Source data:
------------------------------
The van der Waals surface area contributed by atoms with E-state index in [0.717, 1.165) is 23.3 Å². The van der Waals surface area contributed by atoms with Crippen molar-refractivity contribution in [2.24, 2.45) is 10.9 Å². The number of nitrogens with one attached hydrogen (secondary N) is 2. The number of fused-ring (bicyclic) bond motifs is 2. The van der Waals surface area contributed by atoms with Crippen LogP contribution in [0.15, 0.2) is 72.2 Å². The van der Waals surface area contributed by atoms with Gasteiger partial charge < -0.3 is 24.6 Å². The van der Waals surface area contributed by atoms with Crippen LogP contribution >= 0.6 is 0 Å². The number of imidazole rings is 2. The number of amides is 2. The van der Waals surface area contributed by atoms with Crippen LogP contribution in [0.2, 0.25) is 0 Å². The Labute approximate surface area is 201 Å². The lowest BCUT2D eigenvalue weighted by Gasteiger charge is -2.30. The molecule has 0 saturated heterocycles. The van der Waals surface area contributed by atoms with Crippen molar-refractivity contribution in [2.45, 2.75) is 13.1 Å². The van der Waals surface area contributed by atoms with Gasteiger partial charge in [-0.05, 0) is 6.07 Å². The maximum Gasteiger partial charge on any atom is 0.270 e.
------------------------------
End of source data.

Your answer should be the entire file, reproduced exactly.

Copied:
The van der Waals surface area contributed by atoms with E-state index in [0.717, 1.165) is 23.3 Å². The van der Waals surface area contributed by atoms with Crippen molar-refractivity contribution in [2.24, 2.45) is 10.9 Å². The number of nitrogens with one attached hydrogen (secondary N) is 2. The number of fused-ring (bicyclic) bond motifs is 2. The van der Waals surface area contributed by atoms with Crippen LogP contribution in [0.15, 0.2) is 72.2 Å². The van der Waals surface area contributed by atoms with Gasteiger partial charge < -0.3 is 24.6 Å². The van der Waals surface area contributed by atoms with Crippen LogP contribution >= 0.6 is 0 Å². The number of imidazole rings is 2. The number of amides is 2. The van der Waals surface area contributed by atoms with Crippen LogP contribution in [0.2, 0.25) is 0 Å². The Labute approximate surface area is 201 Å². The lowest BCUT2D eigenvalue weighted by Gasteiger charge is -2.30. The molecule has 0 saturated heterocycles. The van der Waals surface area contributed by atoms with Crippen molar-refractivity contribution in [2.45, 2.75) is 13.1 Å². The van der Waals surface area contributed by atoms with Gasteiger partial charge in [-0.05, 0) is 6.07 Å². The maximum Gasteiger partial charge on any atom is 0.270 e.